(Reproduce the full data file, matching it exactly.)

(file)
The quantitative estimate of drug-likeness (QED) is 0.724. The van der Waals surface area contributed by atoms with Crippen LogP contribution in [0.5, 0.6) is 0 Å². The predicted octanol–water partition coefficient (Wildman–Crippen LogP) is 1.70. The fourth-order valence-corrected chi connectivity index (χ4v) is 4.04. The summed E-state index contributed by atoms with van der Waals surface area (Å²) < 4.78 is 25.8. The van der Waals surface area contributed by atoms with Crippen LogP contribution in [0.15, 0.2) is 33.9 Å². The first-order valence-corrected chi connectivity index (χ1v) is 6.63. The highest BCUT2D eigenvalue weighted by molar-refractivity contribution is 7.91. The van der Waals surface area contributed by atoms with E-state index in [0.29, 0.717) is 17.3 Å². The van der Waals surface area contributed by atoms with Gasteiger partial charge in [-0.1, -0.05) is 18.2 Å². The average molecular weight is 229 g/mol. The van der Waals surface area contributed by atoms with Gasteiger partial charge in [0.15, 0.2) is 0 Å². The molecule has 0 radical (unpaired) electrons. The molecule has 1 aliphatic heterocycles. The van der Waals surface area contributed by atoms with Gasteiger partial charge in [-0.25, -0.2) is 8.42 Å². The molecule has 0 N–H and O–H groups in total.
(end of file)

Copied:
The quantitative estimate of drug-likeness (QED) is 0.724. The van der Waals surface area contributed by atoms with Crippen LogP contribution in [0.5, 0.6) is 0 Å². The predicted octanol–water partition coefficient (Wildman–Crippen LogP) is 1.70. The fourth-order valence-corrected chi connectivity index (χ4v) is 4.04. The summed E-state index contributed by atoms with van der Waals surface area (Å²) < 4.78 is 25.8. The van der Waals surface area contributed by atoms with Crippen LogP contribution in [0.15, 0.2) is 33.9 Å². The first-order valence-corrected chi connectivity index (χ1v) is 6.63. The highest BCUT2D eigenvalue weighted by molar-refractivity contribution is 7.91. The van der Waals surface area contributed by atoms with E-state index in [0.29, 0.717) is 17.3 Å². The van der Waals surface area contributed by atoms with Gasteiger partial charge in [-0.1, -0.05) is 18.2 Å². The average molecular weight is 229 g/mol. The van der Waals surface area contributed by atoms with Gasteiger partial charge in [0.15, 0.2) is 0 Å². The molecule has 0 radical (unpaired) electrons. The molecule has 1 aliphatic heterocycles. The van der Waals surface area contributed by atoms with Gasteiger partial charge in [-0.25, -0.2) is 8.42 Å². The molecule has 0 N–H and O–H groups in total.